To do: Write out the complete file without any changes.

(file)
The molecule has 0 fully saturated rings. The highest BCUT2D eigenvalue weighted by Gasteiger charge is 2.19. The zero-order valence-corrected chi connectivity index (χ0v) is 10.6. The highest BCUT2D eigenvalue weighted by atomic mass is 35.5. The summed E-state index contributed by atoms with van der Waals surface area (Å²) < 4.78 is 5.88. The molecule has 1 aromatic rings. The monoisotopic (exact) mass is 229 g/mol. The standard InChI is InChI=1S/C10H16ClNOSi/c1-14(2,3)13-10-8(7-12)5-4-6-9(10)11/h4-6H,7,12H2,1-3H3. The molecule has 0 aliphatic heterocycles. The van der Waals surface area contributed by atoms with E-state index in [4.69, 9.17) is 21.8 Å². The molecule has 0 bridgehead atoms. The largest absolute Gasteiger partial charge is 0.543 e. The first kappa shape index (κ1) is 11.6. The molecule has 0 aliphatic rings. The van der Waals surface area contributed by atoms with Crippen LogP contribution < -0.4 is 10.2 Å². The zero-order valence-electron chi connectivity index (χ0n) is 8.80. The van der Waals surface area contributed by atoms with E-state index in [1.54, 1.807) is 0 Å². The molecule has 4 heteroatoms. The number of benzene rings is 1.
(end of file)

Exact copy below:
The molecule has 0 fully saturated rings. The highest BCUT2D eigenvalue weighted by Gasteiger charge is 2.19. The zero-order valence-corrected chi connectivity index (χ0v) is 10.6. The highest BCUT2D eigenvalue weighted by atomic mass is 35.5. The summed E-state index contributed by atoms with van der Waals surface area (Å²) < 4.78 is 5.88. The molecule has 1 aromatic rings. The monoisotopic (exact) mass is 229 g/mol. The standard InChI is InChI=1S/C10H16ClNOSi/c1-14(2,3)13-10-8(7-12)5-4-6-9(10)11/h4-6H,7,12H2,1-3H3. The molecule has 0 aliphatic heterocycles. The van der Waals surface area contributed by atoms with E-state index in [4.69, 9.17) is 21.8 Å². The molecule has 0 bridgehead atoms. The largest absolute Gasteiger partial charge is 0.543 e. The first kappa shape index (κ1) is 11.6. The molecule has 0 aliphatic rings. The van der Waals surface area contributed by atoms with Crippen LogP contribution < -0.4 is 10.2 Å². The zero-order valence-electron chi connectivity index (χ0n) is 8.80. The van der Waals surface area contributed by atoms with E-state index in [1.54, 1.807) is 0 Å². The molecule has 4 heteroatoms. The number of benzene rings is 1.